Development and comprehensive characterization of porcine hepatocellular carcinoma for translational liver cancer investigation
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Ron C. Gaba1,2, Lobna Elkhadragy1, F. Edward Boas3, Sulalita Chaki4, Hanna H. Chen1, Mohammed El-Kebir5, Kelly D. Garcia6, Eileena F. Giurini1, Grace Guzman2, Francesca V. LoBianco7, Mario F. Neto1, Jordan L. Newson1, Aisha Qazi4, Maureen Regan8, Lauretta A. Rund4, Regina M. Schwind1, Matthew C. Stewart9, Faith M. Thomas4, Herbert E. Whiteley9, Jiaqi Wu5, Lawrence B. Schook1,4,10 and Kyle M. Schachtschneider1,8,10
1 Department of Radiology, University of Illinois at Chicago, Chicago, IL, USA
2 Department of Pathology, University of Illinois at Chicago, Chicago, IL, USA
3 Department of Radiology, Memorial Sloan Kettering Cancer Center, New York City, NY, USA
4 Department of Animal Sciences, University of Illinois at Urbana-Champaign, Urbana, IL, USA
5 Department of Computer Sciences, University of Illinois at Urbana-Champaign, Urbana, IL, USA
6 Biological Resources Laboratory, University of Illinois at Chicago, Chicago, IL, USA
7 College of Medicine, University of Arkansas for Medical Sciences, Little Rock, AR, USA
8 Department of Biochemistry and Molecular Genetics, University of Illinois at Chicago, Chicago, IL, USA
9 College of Veterinary Medicine, University of Illinois at Urbana-Champaign, Urbana, IL, USA
10 National Center for Supercomputing Applications, University of Illinois at Urbana-Champaign, Urbana, IL, USA
|Kyle M. Schachtschneider,||email:||[email protected]|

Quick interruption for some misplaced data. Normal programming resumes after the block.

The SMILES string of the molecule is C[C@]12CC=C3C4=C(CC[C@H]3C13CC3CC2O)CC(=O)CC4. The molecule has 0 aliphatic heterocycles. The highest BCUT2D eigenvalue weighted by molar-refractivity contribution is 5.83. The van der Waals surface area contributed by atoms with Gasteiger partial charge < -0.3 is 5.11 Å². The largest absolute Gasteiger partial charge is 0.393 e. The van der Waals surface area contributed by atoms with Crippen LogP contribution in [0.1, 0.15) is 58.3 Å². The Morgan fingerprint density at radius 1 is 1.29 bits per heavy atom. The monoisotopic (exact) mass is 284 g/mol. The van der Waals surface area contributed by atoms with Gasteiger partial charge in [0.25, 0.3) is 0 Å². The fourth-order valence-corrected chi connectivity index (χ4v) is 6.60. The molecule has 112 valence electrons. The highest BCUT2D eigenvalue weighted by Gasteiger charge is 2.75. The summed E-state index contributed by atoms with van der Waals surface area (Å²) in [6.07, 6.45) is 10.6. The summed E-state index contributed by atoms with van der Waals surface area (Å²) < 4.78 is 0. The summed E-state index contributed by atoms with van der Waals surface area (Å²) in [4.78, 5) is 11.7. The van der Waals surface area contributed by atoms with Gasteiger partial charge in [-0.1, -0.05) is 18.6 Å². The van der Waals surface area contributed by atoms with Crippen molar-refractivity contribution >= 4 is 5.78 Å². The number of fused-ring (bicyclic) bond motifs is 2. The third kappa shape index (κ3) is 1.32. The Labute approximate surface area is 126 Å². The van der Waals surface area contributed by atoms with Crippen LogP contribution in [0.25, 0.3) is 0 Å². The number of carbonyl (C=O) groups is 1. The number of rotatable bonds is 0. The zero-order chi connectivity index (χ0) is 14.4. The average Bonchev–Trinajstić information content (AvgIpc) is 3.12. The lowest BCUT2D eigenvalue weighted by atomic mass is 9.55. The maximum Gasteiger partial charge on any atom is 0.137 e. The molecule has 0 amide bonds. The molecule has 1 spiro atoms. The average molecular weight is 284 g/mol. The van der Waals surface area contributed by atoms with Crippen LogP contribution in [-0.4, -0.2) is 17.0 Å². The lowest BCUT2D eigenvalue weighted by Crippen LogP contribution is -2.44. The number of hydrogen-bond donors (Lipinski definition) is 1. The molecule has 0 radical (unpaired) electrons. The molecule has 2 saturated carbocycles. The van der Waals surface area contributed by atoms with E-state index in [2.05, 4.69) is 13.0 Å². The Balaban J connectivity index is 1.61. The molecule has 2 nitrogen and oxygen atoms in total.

Keywords: liver cancer; transgenic pigs; large animal model; interventional radiology; personalized medicine
Received: April 13, 2020 Accepted: June 01, 2020 Published: July 14, 2020
Hepatocellular carcinoma (HCC) is the second leading cause of cancer-related death worldwide. New animal models that faithfully recapitulate human HCC phenotypes are required to address unmet clinical needs and advance standard-of-care therapeutics. This study utilized the Oncopig Cancer Model to develop a translational porcine HCC model which can serve as a bridge between murine studies and human clinical practice. Reliable development of Oncopig HCC cell lines was demonstrated through hepatocyte isolation and Cre recombinase exposure across 15 Oncopigs. Oncopig and human HCC cell lines displayed similar cell cycle lengths, alpha-fetoprotein production, arginase-1 staining, chemosusceptibility, and drug metabolizing enzyme expression. The ability of Oncopig HCC cells to consistently produce tumors in vivo was confirmed via subcutaneous (SQ) injection into immunodeficient mice and Oncopigs. Reproducible development of intrahepatic tumors in an alcohol-induced fibrotic microenvironment was achieved via engraftment of SQ tumors into fibrotic Oncopig livers. Whole-genome sequencing demontrated intrahepatic tumor tissue resembled human HCC at the genomic level. Finally, Oncopig HCC cells are amenable to gene editing for development of personalized HCC tumors. This study provides a novel, clinically-relevant porcine HCC model which holds great promise for improving HCC outcomes through testing of novel therapeutic approaches to accelerate and enhance clinical trials.
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